They must reflect, too, on that fact that, for the 28th time since April 1, 2015, England were three wickets down before they reached 75 and consider whether Gary Ballance should be retained and whether Ben Duckett should be in the middle order rather than opening the batting.
They need to think about the balance of their side - do they need another spinner, or would that represent mediocrity in depth? - and decide whether three spinners and three seamers is the way to go in India.
Most teams would open with two spinners on day five. But England? Broad suggested it would be one spinner and one seamer. It may well prove to be Broad and Stokes searching for some reverse. Moeen looks the most likely wicket-taker of the spinners, but also looks liable to concede ten in an over.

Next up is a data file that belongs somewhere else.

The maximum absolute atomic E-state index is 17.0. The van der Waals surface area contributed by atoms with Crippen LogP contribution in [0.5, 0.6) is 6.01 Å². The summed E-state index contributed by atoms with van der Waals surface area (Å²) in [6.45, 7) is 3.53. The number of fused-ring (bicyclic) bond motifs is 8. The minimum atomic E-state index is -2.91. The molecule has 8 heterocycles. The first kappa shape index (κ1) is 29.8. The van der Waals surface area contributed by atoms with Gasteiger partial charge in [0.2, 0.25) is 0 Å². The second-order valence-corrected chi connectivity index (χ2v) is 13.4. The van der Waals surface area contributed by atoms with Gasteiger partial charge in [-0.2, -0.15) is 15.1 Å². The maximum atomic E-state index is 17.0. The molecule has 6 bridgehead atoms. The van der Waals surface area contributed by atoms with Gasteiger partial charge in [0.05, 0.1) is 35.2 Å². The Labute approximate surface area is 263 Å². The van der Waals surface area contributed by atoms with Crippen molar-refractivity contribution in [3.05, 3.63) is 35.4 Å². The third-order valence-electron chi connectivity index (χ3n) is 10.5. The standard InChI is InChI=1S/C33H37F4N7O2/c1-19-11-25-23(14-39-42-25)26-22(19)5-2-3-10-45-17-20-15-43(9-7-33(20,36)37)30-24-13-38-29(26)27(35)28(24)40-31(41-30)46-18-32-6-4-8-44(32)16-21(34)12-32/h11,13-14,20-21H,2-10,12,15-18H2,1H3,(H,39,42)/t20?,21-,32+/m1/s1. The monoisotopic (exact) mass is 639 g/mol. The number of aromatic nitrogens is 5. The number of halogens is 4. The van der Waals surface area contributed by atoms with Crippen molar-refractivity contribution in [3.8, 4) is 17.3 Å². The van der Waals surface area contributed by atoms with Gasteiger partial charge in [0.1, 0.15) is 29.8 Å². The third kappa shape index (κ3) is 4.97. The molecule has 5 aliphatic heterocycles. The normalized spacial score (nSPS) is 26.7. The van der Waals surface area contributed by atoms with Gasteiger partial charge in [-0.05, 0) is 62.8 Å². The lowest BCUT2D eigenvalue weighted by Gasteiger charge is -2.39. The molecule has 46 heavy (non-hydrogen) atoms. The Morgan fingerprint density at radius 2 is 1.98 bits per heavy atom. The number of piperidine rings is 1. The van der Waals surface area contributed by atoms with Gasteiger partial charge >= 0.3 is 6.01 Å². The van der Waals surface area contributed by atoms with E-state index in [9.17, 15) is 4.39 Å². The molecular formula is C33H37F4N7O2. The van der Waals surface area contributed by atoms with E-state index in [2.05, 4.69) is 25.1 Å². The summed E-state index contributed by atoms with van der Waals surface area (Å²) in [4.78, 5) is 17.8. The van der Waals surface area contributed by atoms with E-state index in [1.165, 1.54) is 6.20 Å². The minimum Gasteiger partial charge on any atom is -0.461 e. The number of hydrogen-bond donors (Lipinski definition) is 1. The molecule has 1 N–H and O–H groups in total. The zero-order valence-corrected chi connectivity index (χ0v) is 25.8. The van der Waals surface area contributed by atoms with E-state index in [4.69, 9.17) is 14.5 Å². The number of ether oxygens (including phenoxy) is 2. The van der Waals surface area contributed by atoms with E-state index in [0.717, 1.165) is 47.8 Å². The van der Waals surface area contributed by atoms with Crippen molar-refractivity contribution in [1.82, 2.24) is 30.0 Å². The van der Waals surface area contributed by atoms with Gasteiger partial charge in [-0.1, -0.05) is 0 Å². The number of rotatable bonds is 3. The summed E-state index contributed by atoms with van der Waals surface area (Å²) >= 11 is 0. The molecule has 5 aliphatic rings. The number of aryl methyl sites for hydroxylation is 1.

The ICC might also need to reflect on the quality of umpiring in this match. We know the job is tough and we know that we all endure poor days at work. But we have seen 24 reviews here and ten decisions overturned. That can't be right.
But these things can wait. Anyone who thinks cricket is just about winning and losing doesn't understand the game at all. This has been an inspirational few days where all of us who value the game have won.
Cricket has shown, as it has in Afghanistan and Ireland and Kenya and inner-cities and rural areas across the world, that it can unite and heal in a way politicians cannot. These things matter a great deal more than results. This has been a great game and the result won't change that.